But LEDs are different.
LEDs prefer to be powered by a regulated current supply. Yes, you can power a LED directly from a voltage source, but it’s problematic. Small changes in voltage result in large changes in LED performance. Catastrophe lurks around the corner. This is all because as voltage supplied to a LED is increased, the current through it goes up exponentially. As we crank up the voltage from zero we see: no light, no light, a little light, whoa…Bright, then SMOKE. None of this happens when we power the LED from a controlled electrical current.
But that’s too much trouble, so we fake it by putting a resistor in series with the LED and using a voltage supply anyway.
The trick is to choose the correct resistor.
The first step is to choose the desired current through the LED. Most small individual LEDs operate well at 20 milliamps. We aren’t required to operate at this level, however. If we wanted more or less light, we could change this as long as we stay within the particular LED maximum ratings. In this case we’ll stick with 20 milliamps.
Now we take note of the supply voltage. Let’s assume in this example that the LED is a power indicator on a micro controller logic board running on 5 volts, so we’ll be running this LED from the board’s 5 volt supply.
When a LED makes photons there is a voltage across it called the forward voltage (“Vf” in spec sheets). It’s different for each type of LED, but for most it ranges between 1.7 and 2.4, though for blue LEDs it tends to be closer to 4 volts. Let’s go with 2 volts.
The resistor-LED series combination is connected to 5 volts. Since the LED has 2 volts across it, the resistor must have 3 volts across it. (It’s just that simple!)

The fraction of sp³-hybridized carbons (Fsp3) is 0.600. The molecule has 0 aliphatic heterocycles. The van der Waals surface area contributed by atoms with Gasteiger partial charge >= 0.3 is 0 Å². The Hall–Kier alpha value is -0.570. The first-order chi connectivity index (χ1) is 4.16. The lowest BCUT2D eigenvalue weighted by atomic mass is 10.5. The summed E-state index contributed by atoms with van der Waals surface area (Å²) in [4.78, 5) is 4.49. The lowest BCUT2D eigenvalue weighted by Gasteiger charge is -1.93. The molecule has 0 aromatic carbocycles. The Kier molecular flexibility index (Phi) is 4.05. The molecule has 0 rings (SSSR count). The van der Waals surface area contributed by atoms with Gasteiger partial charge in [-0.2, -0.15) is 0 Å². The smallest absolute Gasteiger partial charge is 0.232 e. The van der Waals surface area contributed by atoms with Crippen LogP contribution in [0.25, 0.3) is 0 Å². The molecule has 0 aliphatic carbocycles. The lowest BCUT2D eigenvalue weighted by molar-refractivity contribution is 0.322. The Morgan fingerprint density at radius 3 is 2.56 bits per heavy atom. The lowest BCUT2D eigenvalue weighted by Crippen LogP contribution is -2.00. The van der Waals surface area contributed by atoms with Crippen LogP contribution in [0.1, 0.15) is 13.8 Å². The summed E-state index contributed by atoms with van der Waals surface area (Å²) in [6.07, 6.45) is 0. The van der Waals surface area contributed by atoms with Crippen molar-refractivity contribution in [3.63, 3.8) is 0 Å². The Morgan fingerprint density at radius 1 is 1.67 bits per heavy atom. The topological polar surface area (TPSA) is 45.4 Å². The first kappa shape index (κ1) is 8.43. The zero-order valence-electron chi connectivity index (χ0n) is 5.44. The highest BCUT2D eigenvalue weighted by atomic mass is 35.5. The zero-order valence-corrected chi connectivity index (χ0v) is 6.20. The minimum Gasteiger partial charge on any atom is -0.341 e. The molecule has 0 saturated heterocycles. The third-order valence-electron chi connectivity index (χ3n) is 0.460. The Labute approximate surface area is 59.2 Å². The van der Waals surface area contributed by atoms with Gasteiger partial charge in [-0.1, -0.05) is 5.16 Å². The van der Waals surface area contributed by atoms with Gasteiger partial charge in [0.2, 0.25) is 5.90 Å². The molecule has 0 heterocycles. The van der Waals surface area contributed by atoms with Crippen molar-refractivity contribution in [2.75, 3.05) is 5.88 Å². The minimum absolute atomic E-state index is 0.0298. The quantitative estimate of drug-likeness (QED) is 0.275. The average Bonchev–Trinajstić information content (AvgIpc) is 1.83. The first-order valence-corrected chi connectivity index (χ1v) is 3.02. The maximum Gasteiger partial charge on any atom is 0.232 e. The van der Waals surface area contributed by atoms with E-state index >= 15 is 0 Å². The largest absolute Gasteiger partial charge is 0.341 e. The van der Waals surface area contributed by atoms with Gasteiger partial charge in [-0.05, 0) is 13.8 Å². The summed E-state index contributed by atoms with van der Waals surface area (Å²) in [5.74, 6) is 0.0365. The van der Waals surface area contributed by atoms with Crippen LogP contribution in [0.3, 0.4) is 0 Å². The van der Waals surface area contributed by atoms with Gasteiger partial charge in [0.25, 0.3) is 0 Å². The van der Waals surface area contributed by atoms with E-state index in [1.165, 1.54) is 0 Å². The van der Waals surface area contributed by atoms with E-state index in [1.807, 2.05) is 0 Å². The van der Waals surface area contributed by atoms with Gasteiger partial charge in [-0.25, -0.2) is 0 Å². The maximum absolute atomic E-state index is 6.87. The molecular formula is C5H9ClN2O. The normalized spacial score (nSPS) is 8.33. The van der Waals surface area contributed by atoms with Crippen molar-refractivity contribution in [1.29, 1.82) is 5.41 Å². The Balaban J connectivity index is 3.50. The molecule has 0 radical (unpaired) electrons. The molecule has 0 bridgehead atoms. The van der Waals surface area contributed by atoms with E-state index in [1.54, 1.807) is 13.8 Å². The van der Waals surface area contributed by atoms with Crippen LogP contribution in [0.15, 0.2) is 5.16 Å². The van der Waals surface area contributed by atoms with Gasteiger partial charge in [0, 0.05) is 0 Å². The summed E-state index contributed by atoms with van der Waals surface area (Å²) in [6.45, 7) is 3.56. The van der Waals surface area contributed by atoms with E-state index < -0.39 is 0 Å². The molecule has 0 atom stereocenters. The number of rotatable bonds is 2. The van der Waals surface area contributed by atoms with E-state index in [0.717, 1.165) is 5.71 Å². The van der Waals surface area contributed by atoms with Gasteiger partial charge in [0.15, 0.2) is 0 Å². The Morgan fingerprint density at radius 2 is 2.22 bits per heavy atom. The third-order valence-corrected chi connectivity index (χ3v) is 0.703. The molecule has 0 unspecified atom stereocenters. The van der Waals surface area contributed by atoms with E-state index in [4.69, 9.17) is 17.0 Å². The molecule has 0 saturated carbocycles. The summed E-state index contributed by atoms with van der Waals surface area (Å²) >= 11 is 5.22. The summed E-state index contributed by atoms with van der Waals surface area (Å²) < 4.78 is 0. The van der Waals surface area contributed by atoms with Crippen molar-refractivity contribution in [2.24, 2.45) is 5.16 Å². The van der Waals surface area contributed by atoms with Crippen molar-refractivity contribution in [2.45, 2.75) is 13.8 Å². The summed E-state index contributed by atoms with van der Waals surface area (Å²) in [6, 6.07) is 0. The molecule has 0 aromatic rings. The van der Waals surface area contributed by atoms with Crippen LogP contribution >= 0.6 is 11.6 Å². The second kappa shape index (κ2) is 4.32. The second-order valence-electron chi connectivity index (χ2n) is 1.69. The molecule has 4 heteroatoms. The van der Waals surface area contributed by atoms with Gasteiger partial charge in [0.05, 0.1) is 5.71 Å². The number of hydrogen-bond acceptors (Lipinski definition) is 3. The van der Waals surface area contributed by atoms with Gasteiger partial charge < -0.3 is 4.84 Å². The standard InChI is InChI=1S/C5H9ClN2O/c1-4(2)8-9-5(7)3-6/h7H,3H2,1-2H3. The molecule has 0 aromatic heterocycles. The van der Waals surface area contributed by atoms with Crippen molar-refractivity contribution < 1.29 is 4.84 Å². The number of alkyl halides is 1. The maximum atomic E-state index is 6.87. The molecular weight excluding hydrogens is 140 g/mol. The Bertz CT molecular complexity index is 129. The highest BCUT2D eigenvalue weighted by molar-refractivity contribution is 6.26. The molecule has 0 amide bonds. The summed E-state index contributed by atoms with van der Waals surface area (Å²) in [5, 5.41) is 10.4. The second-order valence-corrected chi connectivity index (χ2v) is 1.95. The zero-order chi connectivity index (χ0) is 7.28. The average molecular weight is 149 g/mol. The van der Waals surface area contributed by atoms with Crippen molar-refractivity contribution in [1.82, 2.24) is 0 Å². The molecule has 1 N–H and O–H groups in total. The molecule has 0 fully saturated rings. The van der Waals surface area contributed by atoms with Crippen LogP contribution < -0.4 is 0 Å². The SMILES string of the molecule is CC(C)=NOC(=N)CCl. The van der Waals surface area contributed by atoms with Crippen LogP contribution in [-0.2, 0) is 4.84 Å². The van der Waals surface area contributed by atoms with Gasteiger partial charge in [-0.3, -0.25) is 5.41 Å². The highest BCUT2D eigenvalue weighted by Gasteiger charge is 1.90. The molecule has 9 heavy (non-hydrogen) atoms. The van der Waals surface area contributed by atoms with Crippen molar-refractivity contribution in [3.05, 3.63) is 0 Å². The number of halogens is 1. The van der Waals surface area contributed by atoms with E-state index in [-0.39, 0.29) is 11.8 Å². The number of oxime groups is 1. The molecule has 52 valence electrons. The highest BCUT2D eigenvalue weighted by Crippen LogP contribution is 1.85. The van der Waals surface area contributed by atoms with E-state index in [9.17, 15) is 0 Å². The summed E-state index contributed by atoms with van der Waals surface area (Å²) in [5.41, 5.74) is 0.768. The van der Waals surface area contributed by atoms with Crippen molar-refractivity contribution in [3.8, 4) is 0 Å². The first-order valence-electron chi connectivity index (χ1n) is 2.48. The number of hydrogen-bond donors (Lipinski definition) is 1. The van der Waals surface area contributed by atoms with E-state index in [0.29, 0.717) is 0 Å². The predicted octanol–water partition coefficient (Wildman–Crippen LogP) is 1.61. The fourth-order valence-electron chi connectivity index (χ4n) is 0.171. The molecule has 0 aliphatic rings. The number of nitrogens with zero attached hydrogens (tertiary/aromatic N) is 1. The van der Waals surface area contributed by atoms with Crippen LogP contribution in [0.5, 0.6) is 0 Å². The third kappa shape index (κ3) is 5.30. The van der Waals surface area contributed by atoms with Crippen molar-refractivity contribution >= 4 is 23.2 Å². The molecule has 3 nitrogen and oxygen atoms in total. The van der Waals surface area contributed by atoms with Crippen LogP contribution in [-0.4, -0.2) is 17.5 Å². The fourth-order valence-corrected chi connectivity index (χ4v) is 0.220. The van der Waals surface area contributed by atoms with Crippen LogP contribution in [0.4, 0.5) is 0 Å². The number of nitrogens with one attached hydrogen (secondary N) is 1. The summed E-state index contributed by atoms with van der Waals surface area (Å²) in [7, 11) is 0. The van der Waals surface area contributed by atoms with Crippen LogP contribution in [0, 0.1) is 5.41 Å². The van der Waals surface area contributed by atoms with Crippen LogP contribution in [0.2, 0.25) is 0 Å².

Ohm’s law says voltage (in volts) across a resistance (in ohms) equals the current (in amps) through it times the resistance value. We’ll flip that around to calculate the value of our resistor: resistance value equals the voltage across the resistor divided by the current through it. Three volts divided by 0.020 amps equals 150 Ohms. (20 milliamps is the same as 0.020 amps.)
The only tricky part is figuring out how to orient the LED when connecting it. A LED is, after all, a Light Emitting Diode, and diodes conduct in only one direction (mostly). One lead of the LED connects to its anode; the other lead connects to its cathode. For the LED to operate the anode voltage must be more positive than the voltage on the cathode.
The symbol for a LED is basically a diode symbol, a triangular arrowhead pointing to a bar. The arrowhead is the anode. The bar is the cathode. (Mnemonic: the anode points to the cathode.)
Determining which lead is which when you hold the LED in your hand can be confusing. Often the anode lead is longer, and the LED body has a flat spot nearer the cathode lead. If there’s any question, check the manufacturer’s spec sheet or try a test hook-up with a 1K resistor and 5 volts.
You can generally find basic information about specific LED models on the catalog pages of the distributors supplying LEDs which includes just about every electronic parts supplier. Jameco (www.jameco.com), Digikey (www.digikey.com), Mouser (www.mouser.com), etc. They are also popular items on Ebay.
Look on the manufacturers’ websites for more comprehensive information. Everlight (www.everlight.com), Ledtech (www.ledtech.com), Lite-on Electronics (www.liteon.com), Avago Technologies (www.avagotech.com), and MCD Electronics (www.mcdelectronics.com).
Mike Powell, author of
Building Recreational Flight Simulators and
Building Simulated Aircraft Instrumentation.